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USB fans tend to be quieter than outlet fans. They are definitely more portable, so you don’t have to worry about dragging a massive fan in/out of the tent. Some even come with tripod stands and little clips so you can hang the fan from the top of your tent.

If you use a USB fan for camping…

  • Pay attention to the built-in battery capacity: The bigger the capacity, the longer the fan will run on a full charge.
  • Each person will probably need their own fan. USB fans are not very strong. To get a good breeze in a bigger tent, you will need multiple fans. Ideally, each person gets their own fan so they can position it however they want.
  • Don’t go too cheap. I got a really cheap USB fan for a July trip to Dubai when my daughter was an infant. The fan was basically worthless because it was so weak. The cheap Lithium battery also died quickly (yes, battery quality matters).

Recommended USB Fans for Camping:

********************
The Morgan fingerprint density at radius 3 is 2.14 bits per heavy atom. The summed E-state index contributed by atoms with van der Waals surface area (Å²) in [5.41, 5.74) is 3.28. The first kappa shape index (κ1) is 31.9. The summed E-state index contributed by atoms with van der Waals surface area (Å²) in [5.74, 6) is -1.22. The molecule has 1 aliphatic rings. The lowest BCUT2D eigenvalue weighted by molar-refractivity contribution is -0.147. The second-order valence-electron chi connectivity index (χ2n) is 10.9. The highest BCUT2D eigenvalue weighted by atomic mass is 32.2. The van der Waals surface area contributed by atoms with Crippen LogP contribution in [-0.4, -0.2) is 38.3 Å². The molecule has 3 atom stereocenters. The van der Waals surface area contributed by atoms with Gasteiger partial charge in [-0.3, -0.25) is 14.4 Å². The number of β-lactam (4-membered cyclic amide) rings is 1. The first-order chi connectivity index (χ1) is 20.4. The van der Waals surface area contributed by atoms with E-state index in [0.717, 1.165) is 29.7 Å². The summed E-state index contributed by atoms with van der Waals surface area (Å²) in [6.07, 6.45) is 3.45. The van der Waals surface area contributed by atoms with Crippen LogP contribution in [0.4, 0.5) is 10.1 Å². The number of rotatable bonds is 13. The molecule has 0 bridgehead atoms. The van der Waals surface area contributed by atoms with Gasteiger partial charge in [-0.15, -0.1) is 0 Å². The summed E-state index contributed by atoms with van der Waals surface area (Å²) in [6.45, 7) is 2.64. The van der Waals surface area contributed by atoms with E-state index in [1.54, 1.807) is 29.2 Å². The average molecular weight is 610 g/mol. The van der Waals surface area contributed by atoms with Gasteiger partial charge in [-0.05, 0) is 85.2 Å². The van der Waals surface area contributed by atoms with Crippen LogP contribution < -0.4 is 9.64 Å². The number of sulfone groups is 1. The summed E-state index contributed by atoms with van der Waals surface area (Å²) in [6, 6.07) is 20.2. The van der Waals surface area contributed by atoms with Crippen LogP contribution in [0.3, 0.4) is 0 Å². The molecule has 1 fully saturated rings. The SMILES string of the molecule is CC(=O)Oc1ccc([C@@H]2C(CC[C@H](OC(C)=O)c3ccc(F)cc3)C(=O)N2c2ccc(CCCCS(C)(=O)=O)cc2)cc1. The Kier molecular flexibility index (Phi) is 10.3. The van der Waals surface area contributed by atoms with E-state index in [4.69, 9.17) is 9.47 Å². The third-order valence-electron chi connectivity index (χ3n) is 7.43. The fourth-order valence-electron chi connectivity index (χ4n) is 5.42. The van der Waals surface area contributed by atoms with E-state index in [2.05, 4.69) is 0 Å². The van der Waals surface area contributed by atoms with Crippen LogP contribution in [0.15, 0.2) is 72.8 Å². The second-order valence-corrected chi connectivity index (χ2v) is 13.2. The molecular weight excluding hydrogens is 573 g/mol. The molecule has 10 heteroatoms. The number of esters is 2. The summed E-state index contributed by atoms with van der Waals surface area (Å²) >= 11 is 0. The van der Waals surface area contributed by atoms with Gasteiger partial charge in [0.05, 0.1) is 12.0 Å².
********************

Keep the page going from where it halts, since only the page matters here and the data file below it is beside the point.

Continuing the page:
The Koonie Misting Fan is a good option. The 10,000mAh battery lasts 6-48 hours, depending on the mode. It can also act as a power bank to charge your other devices. The clip makes it easy to attach to your tent roof and you can adjust the fan direction. It’s a bit pricy though.

3. Rechargeale Battery Fans

Like USB fans, rechargeable camping fans have built-in batteries. The difference is that you usually cannot run them off of a USB source (so you can’t run it off of a power bank). When the battery dies, you’ll need to recharge it before you can use it again. Recharging is usually through a standard outlet, though some fans can be recharged with your car’s cigarette lighter or other options.

While USB fans are more versatile, rechargeable battery fans tend to be larger, stronger and more durable. If you need a fan to use outdoors when camping — especially for cooling multiple people — these are going to be more effective than tiny USB fans.

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Recommended Rechargeable Battery Fan: